Reacting to today’s speech by UK Prime Minister Theresa May on Brexit, IFA President Joe Healy said he is extremely concerned by the direction the UK set out because it will make a hard border inevitable and would see the UK pursuing a cheap food policy in new trade deals with third countries that would damage Ireland’s farming and food sector.
Joe Healy said the UK has come up with no new proposals to avoid a hard border on the island of Ireland, “They are trying to rerun the ideas they put forward last August of a customs partnership or a highly streamlined customs arrangement. It is impossible to see either of these proposals working in the crucial farming and food sector, if the UK does not remain fully aligned with the rules of the single market and customs union. The UK cannot be allowed to walk away from its commitment in the Joint Report of last December to avoid a hard border.”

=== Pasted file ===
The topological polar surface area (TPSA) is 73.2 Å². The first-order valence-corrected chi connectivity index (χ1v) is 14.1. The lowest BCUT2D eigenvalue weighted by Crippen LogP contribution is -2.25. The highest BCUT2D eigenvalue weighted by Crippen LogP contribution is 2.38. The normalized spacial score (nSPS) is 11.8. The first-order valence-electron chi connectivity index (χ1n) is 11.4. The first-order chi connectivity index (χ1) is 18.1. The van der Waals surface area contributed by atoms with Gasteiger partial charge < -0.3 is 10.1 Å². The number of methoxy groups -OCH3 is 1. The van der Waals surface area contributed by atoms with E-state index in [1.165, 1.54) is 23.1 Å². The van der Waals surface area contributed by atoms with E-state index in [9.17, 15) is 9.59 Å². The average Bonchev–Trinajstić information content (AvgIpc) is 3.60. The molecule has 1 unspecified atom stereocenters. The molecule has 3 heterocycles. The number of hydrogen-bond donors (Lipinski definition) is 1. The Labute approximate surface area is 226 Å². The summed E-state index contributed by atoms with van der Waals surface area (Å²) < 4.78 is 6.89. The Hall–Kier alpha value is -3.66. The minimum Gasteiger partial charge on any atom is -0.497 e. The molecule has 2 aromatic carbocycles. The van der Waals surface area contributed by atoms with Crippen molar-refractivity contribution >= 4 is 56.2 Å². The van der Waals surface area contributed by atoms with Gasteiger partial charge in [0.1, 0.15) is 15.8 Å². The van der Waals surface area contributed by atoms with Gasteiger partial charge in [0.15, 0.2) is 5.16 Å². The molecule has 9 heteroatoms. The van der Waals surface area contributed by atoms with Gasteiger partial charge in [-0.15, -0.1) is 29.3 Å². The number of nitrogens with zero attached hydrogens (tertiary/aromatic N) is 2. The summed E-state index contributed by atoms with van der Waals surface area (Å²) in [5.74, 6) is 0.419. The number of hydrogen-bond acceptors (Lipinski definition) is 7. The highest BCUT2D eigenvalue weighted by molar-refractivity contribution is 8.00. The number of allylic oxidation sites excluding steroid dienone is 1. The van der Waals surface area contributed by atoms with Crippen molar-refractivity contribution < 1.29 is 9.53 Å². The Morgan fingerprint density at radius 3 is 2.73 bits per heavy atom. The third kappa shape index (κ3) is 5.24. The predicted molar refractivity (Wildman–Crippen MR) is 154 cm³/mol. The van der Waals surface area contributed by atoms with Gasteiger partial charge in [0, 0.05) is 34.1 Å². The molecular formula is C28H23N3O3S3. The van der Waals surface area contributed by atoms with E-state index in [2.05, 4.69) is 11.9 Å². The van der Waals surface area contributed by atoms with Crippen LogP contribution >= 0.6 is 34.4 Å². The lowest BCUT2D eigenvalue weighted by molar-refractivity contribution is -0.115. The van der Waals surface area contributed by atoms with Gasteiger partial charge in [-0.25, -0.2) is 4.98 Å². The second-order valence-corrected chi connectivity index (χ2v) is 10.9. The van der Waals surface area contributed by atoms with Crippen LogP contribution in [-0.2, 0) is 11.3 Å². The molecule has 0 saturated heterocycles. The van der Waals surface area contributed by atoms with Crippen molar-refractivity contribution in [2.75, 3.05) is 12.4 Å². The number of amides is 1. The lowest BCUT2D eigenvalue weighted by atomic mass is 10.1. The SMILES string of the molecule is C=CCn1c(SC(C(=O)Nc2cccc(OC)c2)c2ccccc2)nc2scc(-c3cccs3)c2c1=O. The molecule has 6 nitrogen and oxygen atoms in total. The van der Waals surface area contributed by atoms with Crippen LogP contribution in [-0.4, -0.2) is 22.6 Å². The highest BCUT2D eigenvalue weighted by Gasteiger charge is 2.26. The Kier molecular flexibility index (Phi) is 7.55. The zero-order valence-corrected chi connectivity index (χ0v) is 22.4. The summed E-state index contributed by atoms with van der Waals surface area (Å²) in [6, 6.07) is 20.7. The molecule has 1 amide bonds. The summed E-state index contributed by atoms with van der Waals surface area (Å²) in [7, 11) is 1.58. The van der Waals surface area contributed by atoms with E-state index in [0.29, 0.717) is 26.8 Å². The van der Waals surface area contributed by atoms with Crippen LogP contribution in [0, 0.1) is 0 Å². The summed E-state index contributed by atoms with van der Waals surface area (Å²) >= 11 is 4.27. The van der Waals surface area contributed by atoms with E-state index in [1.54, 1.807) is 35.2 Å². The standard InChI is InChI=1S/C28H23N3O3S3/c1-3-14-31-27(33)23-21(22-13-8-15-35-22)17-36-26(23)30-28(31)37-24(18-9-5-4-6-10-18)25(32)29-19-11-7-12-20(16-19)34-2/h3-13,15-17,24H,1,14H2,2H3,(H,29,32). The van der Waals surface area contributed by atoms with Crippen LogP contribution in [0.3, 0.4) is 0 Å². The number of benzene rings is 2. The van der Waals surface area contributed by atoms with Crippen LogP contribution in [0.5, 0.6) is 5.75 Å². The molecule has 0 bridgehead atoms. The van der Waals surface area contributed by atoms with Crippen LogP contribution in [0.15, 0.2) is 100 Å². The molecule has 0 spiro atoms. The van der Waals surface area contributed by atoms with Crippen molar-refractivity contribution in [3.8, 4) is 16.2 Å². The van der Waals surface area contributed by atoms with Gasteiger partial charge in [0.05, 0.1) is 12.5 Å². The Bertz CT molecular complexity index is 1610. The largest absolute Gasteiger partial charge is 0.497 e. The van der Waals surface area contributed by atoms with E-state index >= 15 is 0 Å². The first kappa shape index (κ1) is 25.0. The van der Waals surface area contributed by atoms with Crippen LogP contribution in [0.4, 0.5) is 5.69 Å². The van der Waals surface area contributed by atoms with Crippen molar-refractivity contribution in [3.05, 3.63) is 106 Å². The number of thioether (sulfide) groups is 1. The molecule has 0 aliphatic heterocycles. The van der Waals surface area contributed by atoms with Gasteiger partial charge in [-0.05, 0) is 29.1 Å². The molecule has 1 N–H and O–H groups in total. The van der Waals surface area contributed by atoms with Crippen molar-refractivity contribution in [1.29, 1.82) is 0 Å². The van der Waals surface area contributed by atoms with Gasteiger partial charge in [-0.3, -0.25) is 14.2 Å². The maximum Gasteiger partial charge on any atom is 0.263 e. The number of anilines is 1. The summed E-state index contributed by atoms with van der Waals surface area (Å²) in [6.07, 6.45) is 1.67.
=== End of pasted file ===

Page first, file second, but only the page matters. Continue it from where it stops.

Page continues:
The IFA President said, “Theresa May’s statements around standards and fair competition are vague and dangerously misleading. By setting their own standards and cutting tariffs on food imports from third countries, the UK could seriously devalue the British market for Irish beef and dairy exports and in turn destabilise the European food market.
“What this means in practice is high quality Irish food exports produced to the highest EU standards being undermined on the British market by cheaper, inferior food products such as Brazilian beef, hormoned US beef or chlorinated chicken.”
Joe Healy said “It is clear that the agri-food sector is set to become a major battleground in the negotiations on the future relationship between the EU ad the UK. The Irish Government must now prioritise our requirement that the UK maintains full regulatory alignment with the EU’s standards and common external tariff in the area of agriculture and food.”
Joe Healy said full regulatory alignment in the agri-food sector would help to avoid a hard border in Ireland and deliver the closest possible trading relationship between Ireland, north and south, and Britain.